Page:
There's a saying that drives the American labor movement: "a fair day's wage for a fair day's work." It's the motto of the American Federation of Labor. The National Basketball Players Association is not a member. Harden's sulking on the court, cheating the Rockets and their fans, was unforgivable.

Harden, sitting out games while somehow being on the court, forced the Rockets to trade him - and quick - to Brooklyn. The trade, when you ignore the fine print and unindicted co-conspirators Cleveland and Indiana, sent Harden to Brooklyn in exchange for Caris LeVert (immediately flipped for Victor Oladipo), Jarrett Allen, three first-round draft picks and four swapped first-rounders. It's true, when you trade a superstar, you never get back equal value. The other team wins.

If it makes Rockets fans feel any better, the media in New York already has problems with their new problem child. I should say newest problem child. Kyrie Irving plays for the Nets.

"They (the Nets) gave up everybody! There's nothing left now. I just want to cry, It's awful," weeped WFAN Radio talk host Evan Roberts. For those who don't subscribe to weekly Arbitron ratings reports, WFAN is the most powerful, top-rated sports talk station in the Apple.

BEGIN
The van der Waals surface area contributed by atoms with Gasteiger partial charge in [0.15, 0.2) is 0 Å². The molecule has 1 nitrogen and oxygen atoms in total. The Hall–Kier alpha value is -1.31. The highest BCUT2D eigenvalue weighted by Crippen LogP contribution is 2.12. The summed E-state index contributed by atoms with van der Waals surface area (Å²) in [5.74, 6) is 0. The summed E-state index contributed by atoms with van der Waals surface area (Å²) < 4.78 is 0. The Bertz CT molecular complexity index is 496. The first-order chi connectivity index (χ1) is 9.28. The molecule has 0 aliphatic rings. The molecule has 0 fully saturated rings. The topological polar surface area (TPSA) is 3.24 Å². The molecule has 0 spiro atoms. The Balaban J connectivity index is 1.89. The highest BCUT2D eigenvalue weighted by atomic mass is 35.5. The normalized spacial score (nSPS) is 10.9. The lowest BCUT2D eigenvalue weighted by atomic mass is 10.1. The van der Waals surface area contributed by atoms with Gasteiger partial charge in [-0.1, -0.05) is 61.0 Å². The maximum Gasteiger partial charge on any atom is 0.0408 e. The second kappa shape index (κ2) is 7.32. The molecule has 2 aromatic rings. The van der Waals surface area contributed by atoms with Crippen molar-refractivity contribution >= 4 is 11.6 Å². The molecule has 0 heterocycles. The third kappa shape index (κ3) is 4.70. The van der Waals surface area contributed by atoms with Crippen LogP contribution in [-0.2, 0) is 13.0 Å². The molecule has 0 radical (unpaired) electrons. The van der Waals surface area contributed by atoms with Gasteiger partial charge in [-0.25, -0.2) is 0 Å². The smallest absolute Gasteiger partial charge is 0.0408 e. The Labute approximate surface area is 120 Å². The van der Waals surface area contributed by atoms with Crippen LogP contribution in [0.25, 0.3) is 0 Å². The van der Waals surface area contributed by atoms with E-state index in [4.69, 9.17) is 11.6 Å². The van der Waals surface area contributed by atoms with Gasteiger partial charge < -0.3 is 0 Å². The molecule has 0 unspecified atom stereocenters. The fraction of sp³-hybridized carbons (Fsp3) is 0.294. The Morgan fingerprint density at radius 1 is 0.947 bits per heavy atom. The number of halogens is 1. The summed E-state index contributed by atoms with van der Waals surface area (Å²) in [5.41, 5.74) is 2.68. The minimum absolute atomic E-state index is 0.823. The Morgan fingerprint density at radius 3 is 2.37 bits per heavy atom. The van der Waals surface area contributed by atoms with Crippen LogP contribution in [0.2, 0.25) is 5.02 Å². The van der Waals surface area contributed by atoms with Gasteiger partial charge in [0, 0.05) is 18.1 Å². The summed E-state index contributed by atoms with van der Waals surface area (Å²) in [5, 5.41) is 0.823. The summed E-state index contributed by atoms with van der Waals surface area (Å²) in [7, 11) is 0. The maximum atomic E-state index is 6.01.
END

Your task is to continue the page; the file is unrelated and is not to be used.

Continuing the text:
"You're leading down the road of doom. Harden and Durant could be gone in a year and a half. I'm not convinced this gives them a better chance to win a title. I'm living a nightmare again. They better freaking win."

Circle March 3 on your Rockets schedule. That's when the Brooklyn Nets, with their Big 3 of Kevin Durant, James Harden and possibly Kyrie Irving visit Toyota Center. I hear talk radio salivating over the record jeers that will cascade over Harden's name, although I'm not buying it. Fans don't think like the media does. I'm thinking that Rockets fans will welcome Harden back - one night only - with cheers.